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Project Land Speed: Wind powered speed record gets Green light

by Hamish Hooper/ETNZ 23 Sep 00:49 PDT 23 September 2022
Glenn Ashby on the edge of a fast drying Lake Gairdner - September 2022 © Emirates Team NZ

Not someone that enjoys idle time, it has been an agonising month of waiting for the moving waters of Lake Gairdner to evaporate for Land speed pilot Glenn Ashby.

Since early August when he reluctantly declared the Landspeed project as ‘temporarily on hold’ Ashby has been busy going over the minutiae of the entire campaign manning the phones and spending hours online to research contingencies on contingencies in the case of extended delays.

But after his most recent visit to the Lake in the past couple of weeks he has seen enough to now mobilise the operations and say “we are on.”

Ashby returned to Auckland this week for final planning and operational meetings, as well as a session to sharpen his high-speed skills (more on that later).

With Horonuku and the containers still parked in Adelaide, the small initial team have their flights booked and will be crossing the ditch early next week to meet them and Ashby and track them up to the base at Lake Gairdner to start the set up.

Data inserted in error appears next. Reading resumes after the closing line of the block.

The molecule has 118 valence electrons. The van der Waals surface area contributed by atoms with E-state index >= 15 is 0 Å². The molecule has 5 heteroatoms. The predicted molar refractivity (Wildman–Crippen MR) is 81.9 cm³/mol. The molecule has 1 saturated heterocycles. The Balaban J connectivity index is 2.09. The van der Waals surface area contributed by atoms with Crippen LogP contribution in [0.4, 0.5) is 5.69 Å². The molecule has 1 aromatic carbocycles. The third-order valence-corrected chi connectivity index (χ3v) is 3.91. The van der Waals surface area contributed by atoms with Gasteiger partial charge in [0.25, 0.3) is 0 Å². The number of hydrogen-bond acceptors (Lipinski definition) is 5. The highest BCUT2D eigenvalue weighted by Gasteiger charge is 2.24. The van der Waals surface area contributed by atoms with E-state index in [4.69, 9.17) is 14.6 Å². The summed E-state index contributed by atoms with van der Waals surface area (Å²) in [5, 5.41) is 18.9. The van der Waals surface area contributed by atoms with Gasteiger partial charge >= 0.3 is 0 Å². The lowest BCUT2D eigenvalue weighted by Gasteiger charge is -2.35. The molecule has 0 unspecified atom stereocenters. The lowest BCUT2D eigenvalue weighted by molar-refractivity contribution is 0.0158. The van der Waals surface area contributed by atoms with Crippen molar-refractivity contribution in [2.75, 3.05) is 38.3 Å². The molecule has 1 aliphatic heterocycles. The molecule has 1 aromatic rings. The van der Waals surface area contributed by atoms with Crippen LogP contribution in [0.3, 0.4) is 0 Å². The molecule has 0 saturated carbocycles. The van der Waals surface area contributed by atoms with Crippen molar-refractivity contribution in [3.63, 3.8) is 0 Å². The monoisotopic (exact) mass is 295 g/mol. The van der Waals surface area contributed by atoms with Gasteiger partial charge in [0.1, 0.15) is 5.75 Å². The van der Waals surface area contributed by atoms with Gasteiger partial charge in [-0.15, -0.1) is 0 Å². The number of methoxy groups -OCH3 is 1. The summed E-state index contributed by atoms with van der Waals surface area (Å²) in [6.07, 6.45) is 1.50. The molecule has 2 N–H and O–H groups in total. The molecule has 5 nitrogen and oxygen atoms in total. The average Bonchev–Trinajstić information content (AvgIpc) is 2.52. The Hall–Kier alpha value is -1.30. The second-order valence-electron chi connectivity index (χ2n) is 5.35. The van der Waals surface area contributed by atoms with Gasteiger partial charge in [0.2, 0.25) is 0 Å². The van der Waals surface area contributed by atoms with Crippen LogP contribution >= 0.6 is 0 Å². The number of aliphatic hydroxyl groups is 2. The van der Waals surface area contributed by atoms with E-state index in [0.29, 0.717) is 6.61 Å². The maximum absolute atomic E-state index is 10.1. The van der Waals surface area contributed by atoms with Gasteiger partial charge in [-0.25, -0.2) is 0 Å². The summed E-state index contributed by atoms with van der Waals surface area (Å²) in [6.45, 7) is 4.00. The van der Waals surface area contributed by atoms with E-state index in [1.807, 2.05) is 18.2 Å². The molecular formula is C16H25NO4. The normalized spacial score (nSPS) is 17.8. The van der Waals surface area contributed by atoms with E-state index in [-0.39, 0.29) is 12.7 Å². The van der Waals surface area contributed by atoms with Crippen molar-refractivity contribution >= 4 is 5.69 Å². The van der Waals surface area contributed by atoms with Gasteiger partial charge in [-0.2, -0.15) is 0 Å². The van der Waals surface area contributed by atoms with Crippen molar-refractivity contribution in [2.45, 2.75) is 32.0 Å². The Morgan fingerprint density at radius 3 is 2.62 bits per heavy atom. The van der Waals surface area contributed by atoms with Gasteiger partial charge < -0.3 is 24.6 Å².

On Ashby’s latest visit to the Lake, at the end of the now familiar road, he was met with an unfamiliar sight- a largely pristine dry lake.

“We had a report that the lake appeared to be drying out, so I had to come across and see for myself. All down through the front lake area, which was fully covered in water last time, is drying out. Crikey.” said an excited Ashby

“What was 200 millimetres of water two weeks ago and is now basically dry.”

While the water is not entirely gone, it continues to move around the lake with the changing wind directions but all the while evaporating in volume in the increasing springtime heat.

“There is a lot less water which has been blown up to the north just a little bit. You can see the water moving across the salt surface here so it’s incredible to watch. It's probably only 15ml to 20ml deep and moves like a tide coming in. But the good side of all this is there's not much water which is exciting.”

“There's obviously been quite a lot of evaporation. But I think it's just about time to truck Horonuku out here and get set up, ready to go.”

Stay tuned for more updates as we step towards Horonuku’s first speed run on Lake Gairdner in the coming weeks.

Full NALSA regulations for speed record attempts can be read nalsa.org/Sept_News/spdreg.html

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